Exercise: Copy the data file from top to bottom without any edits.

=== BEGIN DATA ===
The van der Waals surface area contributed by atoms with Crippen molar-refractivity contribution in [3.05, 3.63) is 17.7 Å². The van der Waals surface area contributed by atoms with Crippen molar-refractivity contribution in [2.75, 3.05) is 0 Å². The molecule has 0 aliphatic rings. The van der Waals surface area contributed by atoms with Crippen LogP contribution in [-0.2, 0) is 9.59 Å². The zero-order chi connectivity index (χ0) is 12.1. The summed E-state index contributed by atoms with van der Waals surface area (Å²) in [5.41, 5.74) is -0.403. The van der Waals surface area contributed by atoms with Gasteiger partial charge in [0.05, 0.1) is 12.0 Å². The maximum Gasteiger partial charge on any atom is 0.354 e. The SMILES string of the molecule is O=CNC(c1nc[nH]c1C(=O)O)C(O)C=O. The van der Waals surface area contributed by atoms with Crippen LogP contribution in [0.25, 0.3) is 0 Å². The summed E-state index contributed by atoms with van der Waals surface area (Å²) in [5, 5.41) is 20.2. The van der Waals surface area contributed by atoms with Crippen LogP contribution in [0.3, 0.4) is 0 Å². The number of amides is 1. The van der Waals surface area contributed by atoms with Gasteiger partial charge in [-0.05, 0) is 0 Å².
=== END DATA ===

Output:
The van der Waals surface area contributed by atoms with Crippen molar-refractivity contribution in [3.05, 3.63) is 17.7 Å². The van der Waals surface area contributed by atoms with Crippen molar-refractivity contribution in [2.75, 3.05) is 0 Å². The molecule has 0 aliphatic rings. The van der Waals surface area contributed by atoms with Crippen LogP contribution in [-0.2, 0) is 9.59 Å². The zero-order chi connectivity index (χ0) is 12.1. The summed E-state index contributed by atoms with van der Waals surface area (Å²) in [5.41, 5.74) is -0.403. The van der Waals surface area contributed by atoms with Gasteiger partial charge in [0.05, 0.1) is 12.0 Å². The maximum Gasteiger partial charge on any atom is 0.354 e. The SMILES string of the molecule is O=CNC(c1nc[nH]c1C(=O)O)C(O)C=O. The van der Waals surface area contributed by atoms with Crippen LogP contribution in [0.25, 0.3) is 0 Å². The summed E-state index contributed by atoms with van der Waals surface area (Å²) in [5, 5.41) is 20.2. The van der Waals surface area contributed by atoms with Crippen LogP contribution in [0.3, 0.4) is 0 Å². The number of amides is 1. The van der Waals surface area contributed by atoms with Gasteiger partial charge in [-0.05, 0) is 0 Å².